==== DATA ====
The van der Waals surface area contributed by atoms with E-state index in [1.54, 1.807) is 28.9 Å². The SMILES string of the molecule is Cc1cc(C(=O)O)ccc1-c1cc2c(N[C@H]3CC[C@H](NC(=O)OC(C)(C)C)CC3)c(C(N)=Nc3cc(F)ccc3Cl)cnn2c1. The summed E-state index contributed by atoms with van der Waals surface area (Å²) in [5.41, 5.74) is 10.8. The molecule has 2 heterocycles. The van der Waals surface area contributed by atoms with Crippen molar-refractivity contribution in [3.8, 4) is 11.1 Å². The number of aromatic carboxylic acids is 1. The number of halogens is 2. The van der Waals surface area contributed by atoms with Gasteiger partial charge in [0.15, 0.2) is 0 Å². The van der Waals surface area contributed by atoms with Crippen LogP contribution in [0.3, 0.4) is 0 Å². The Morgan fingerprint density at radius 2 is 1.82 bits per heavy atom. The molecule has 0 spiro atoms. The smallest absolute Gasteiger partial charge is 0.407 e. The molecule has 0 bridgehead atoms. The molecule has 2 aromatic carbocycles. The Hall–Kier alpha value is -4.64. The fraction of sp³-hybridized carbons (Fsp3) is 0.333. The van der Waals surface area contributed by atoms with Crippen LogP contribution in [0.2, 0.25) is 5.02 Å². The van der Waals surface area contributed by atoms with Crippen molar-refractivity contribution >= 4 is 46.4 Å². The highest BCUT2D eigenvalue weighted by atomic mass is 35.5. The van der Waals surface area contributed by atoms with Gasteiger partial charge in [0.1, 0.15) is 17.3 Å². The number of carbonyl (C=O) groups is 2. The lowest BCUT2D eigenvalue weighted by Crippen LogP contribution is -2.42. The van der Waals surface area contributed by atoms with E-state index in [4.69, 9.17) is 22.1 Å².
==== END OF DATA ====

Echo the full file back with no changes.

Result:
The van der Waals surface area contributed by atoms with E-state index in [1.54, 1.807) is 28.9 Å². The SMILES string of the molecule is Cc1cc(C(=O)O)ccc1-c1cc2c(N[C@H]3CC[C@H](NC(=O)OC(C)(C)C)CC3)c(C(N)=Nc3cc(F)ccc3Cl)cnn2c1. The summed E-state index contributed by atoms with van der Waals surface area (Å²) in [5.41, 5.74) is 10.8. The molecule has 2 heterocycles. The van der Waals surface area contributed by atoms with Crippen molar-refractivity contribution in [3.8, 4) is 11.1 Å². The number of aromatic carboxylic acids is 1. The number of halogens is 2. The van der Waals surface area contributed by atoms with Gasteiger partial charge in [0.15, 0.2) is 0 Å². The van der Waals surface area contributed by atoms with Crippen LogP contribution in [0.3, 0.4) is 0 Å². The Morgan fingerprint density at radius 2 is 1.82 bits per heavy atom. The molecule has 0 spiro atoms. The smallest absolute Gasteiger partial charge is 0.407 e. The molecule has 0 bridgehead atoms. The molecule has 2 aromatic carbocycles. The Hall–Kier alpha value is -4.64. The fraction of sp³-hybridized carbons (Fsp3) is 0.333. The van der Waals surface area contributed by atoms with Crippen LogP contribution in [0.2, 0.25) is 5.02 Å². The van der Waals surface area contributed by atoms with Crippen molar-refractivity contribution >= 4 is 46.4 Å². The highest BCUT2D eigenvalue weighted by atomic mass is 35.5. The van der Waals surface area contributed by atoms with Gasteiger partial charge in [0.1, 0.15) is 17.3 Å². The number of carbonyl (C=O) groups is 2. The lowest BCUT2D eigenvalue weighted by Crippen LogP contribution is -2.42. The van der Waals surface area contributed by atoms with E-state index in [4.69, 9.17) is 22.1 Å².